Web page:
Indoor Air Quality: CIAT Tracking Fine Particles and Chemical Pollutants in Tertiary Buildings

Thursday, August 21, 2014

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By Xavier BARON, System Manager, CIAT Group The air quality objectives are all too often summarized by an air exchange rate and a filtration on the introduction of fresh air, whereas the Quality of Indoor Air ( QAI) concerns the control of pollutants inside a building, and mainly CO2, chemical compounds, and fine particles.

As a result of many years of research and development, CIAT now offers technologies to control these pollutant levels, like the EPURE function, which has a filtering surface 11 times higher than a conventional filter, the development of particulate sensors , Or Smart CIATControl, a tactile tablet that incorporates a patented depollution algorithm.

The health regulations recommend a CO2 level below 1000ppm. On this point, the air flow modulation offers are already proposed by the HVAC manufacturers either individually or centrally at the new air intake station.

As regards chemical pollutants such as benzene and aldehydes, their concentration has been regulated since November 2011 for all public establishments. Within the framework of various national (MIGAS 2) and European research projects (VOCids, ESEE), CIAT is working on the integrated management of the measurement of these pollutants. An office test site in Lyon is instrumented to study the levels of these pollutants with the aim of proposing scenarios of depollution of the building on these compounds.

The treatment of fine particulate matter (PM2.5) is one of the QAI components that will also soon be regulated. To date, this treatment is limited to a filtration level (minimum F5) at the fresh air intake station. This filtration is unfortunately insufficient to guarantee an environment below the threshold of WHO recommendation, fixed at 10?g / m3.

Faced with the health impact of fine particles (70% of public health problems, linked to poor IAQ, are problems related to fine particles), governments have resumed in their regulatory projects the threshold value of 10 ?g / M3 on PM2.5. This announcement is a real challenge for the world of HVAC when it is known that during peaks of pollution, the concentration value of fine external particles can reach 150?g / m3 in the major French agglomerations, that is to say 15 times more than the recommendation.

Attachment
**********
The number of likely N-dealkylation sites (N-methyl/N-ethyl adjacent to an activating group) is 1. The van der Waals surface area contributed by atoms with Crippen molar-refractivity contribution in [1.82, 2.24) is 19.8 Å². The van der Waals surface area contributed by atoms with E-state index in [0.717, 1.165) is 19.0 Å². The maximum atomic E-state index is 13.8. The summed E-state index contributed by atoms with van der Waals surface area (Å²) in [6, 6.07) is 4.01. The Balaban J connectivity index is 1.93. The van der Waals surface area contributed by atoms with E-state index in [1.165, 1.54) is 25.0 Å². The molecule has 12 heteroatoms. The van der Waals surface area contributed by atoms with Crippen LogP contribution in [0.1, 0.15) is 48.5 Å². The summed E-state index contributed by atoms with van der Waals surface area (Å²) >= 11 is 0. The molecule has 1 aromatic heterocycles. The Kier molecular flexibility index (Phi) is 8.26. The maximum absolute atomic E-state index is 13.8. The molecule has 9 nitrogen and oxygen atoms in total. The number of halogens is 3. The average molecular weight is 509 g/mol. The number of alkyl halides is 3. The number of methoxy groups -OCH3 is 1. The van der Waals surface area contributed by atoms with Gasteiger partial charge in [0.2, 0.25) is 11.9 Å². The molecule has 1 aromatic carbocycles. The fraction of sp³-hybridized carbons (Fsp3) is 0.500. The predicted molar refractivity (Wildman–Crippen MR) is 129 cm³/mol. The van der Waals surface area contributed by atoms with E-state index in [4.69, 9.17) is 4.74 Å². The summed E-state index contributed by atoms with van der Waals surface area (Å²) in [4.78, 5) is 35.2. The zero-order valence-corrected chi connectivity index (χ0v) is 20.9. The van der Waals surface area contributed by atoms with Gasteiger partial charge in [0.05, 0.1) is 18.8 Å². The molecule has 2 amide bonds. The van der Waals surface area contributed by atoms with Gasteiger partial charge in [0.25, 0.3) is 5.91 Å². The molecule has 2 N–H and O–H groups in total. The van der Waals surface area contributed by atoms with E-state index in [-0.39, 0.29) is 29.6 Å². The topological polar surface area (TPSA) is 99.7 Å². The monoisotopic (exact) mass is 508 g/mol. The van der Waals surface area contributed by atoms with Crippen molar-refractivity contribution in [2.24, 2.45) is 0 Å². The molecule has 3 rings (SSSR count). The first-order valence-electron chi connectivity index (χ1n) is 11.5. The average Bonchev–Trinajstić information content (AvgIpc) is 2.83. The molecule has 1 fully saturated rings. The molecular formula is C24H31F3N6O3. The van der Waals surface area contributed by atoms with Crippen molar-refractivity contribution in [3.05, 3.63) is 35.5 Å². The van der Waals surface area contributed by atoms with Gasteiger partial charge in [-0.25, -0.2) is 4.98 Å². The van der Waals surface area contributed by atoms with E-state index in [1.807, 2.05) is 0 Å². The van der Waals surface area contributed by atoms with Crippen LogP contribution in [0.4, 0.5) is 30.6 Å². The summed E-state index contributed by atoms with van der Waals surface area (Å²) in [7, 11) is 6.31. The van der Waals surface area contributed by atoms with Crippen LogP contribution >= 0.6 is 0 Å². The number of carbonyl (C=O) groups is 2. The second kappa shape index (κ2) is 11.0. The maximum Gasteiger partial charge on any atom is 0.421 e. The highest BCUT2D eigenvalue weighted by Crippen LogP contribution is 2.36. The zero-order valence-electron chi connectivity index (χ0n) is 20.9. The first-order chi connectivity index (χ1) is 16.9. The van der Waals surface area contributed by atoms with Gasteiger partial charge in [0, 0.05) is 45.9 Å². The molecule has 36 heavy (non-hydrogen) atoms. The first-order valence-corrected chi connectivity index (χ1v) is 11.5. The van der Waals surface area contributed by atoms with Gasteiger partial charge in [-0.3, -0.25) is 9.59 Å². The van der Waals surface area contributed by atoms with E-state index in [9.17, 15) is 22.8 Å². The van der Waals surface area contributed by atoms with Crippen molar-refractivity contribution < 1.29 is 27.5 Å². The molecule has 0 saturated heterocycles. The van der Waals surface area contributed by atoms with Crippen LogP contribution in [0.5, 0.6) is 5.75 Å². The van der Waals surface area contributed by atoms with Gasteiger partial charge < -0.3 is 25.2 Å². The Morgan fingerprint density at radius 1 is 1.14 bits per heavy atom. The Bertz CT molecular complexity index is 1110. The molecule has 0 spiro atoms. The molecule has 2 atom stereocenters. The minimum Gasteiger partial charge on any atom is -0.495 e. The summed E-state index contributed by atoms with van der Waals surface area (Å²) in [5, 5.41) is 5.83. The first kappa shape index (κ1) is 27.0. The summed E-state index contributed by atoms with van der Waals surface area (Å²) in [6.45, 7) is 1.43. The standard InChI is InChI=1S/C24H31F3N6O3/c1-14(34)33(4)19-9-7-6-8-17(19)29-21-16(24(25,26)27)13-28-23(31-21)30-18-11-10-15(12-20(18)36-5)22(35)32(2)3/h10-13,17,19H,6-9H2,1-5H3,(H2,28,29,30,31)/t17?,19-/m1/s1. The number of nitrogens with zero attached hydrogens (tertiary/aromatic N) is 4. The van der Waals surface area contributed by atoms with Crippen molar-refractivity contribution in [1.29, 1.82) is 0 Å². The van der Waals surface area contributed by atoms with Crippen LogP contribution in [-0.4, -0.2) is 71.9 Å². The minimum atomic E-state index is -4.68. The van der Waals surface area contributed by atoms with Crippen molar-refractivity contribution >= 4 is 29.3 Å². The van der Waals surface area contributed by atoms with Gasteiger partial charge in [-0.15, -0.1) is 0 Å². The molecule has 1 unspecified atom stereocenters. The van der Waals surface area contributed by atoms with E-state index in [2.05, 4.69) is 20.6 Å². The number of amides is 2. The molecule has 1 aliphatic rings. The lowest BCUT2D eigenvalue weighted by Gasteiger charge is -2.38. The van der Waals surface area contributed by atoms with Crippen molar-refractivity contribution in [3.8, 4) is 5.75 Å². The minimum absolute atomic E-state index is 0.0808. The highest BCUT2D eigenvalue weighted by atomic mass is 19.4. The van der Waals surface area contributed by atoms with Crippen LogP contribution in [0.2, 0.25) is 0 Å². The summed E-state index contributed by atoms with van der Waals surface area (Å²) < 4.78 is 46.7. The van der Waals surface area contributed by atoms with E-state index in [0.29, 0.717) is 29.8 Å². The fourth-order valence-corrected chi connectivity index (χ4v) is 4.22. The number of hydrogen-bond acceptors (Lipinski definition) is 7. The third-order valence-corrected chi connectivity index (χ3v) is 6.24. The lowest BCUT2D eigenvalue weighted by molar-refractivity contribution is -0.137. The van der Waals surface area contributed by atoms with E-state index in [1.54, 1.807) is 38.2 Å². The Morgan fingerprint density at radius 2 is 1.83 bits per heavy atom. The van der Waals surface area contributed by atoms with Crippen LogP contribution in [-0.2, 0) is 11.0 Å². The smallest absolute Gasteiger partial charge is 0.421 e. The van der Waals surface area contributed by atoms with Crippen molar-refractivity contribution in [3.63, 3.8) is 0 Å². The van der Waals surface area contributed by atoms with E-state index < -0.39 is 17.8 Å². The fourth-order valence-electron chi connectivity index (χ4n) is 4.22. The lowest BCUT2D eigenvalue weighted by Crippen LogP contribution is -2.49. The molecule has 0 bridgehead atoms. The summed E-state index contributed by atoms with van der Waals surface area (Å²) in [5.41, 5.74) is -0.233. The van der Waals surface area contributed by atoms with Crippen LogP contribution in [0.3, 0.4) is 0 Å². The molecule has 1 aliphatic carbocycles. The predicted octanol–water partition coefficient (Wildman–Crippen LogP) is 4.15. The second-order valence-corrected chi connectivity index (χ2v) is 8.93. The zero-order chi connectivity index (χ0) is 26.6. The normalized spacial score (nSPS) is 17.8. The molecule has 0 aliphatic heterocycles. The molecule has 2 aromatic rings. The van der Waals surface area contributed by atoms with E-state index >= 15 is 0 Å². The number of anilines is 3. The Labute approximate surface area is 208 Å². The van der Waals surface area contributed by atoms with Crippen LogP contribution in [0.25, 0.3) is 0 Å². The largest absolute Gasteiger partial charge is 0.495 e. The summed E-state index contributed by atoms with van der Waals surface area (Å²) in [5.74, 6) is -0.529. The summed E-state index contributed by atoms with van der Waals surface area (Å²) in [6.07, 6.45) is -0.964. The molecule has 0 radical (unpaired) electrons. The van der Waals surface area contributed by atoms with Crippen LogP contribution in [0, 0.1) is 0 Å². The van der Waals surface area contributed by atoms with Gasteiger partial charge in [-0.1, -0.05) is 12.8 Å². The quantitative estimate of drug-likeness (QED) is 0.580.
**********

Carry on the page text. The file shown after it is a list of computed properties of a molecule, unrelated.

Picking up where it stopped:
From a particulate point of view, the introduction of fresh air (window opening, increased flow on the air handling unit) may increase the concentration of fine particles inside the building. Effectively combating fine particles involves the purification and recycling of air inside the building.

As early as 2009, CIAT offered an Epure function in its comfort unit offering, combining filtration efficiency with coanda diffusion. With a filtering surface 11 times greater than a conventional filter, this purification function was carried out without any additional cost in terms of energy consumption. This new media technology with high retention power also makes it possible to space filter maintenance operations (replacement every 3 years on average).

As part of the VAICTEUR AIR2 research project, CIAT pursued this research line by co-developing reliable particulate sensors that can be integrated into a system.

Faced with these challenges, CIAT now markets the "Epure dynamic®" solution. Smart CIATControl, a tactile tablet that connects all HVAC devices in the building, provides a historical tracking of PM2.5 concentrations and incorporates a patented depollution algorithm. The purification action is carried out automatically. If the threshold is exceeded, the particle level is lower than the regulatory threshold values.

This efficient purification is possible by adopting transmitters of the comfort unit type equipped with the EPURE function.

A second QAI function has also been integrated into Smart CIATControl. It is a question of being able to follow and act on the rate of CO2 at the scale of the building, or per zone of building. In the same way, SMART CIATControl proposes a historical monitoring of the concentrations as well as an automatic action of modification of flow of hygienic fresh air introduced at the level of the central air of new air, according to a critical threshold of CO2.

The proposed system is therefore a system of measurement, logging and dynamic purification in order to achieve an air quality closest to the recommendation thresholds, whether for fine particles or CO2.

The health issues linked to the control of pollutants inside buildings are already quantified: In 2012, 1% of premature deaths are linked to pollution (source Les Echos of 26 March 2014).

The European Aphekom study published in March 2011 by the Institute for Public Health Surveillance (InVS) presents the health and economic benefits that could be obtained in Europe if the average annual levels of fine particles (PM2.5) were lowered to 10 Micrograms per cubic meter - guideline value recommended by the World Health Organization (WHO):

• Approximately ? 31.5 billion in savings on expenses related to health, absenteeism and the costs associated with the loss of welfare, quality and life expectancy;

• a life expectancy which could increase to 22 months (persons aged 30 years and over), depending on the city and the average level of pollution.

At the scale of the buildings, the still timid regulations put in place today, will have to ensure a balance between the energy labeling and the labels of air quality of the buildings.
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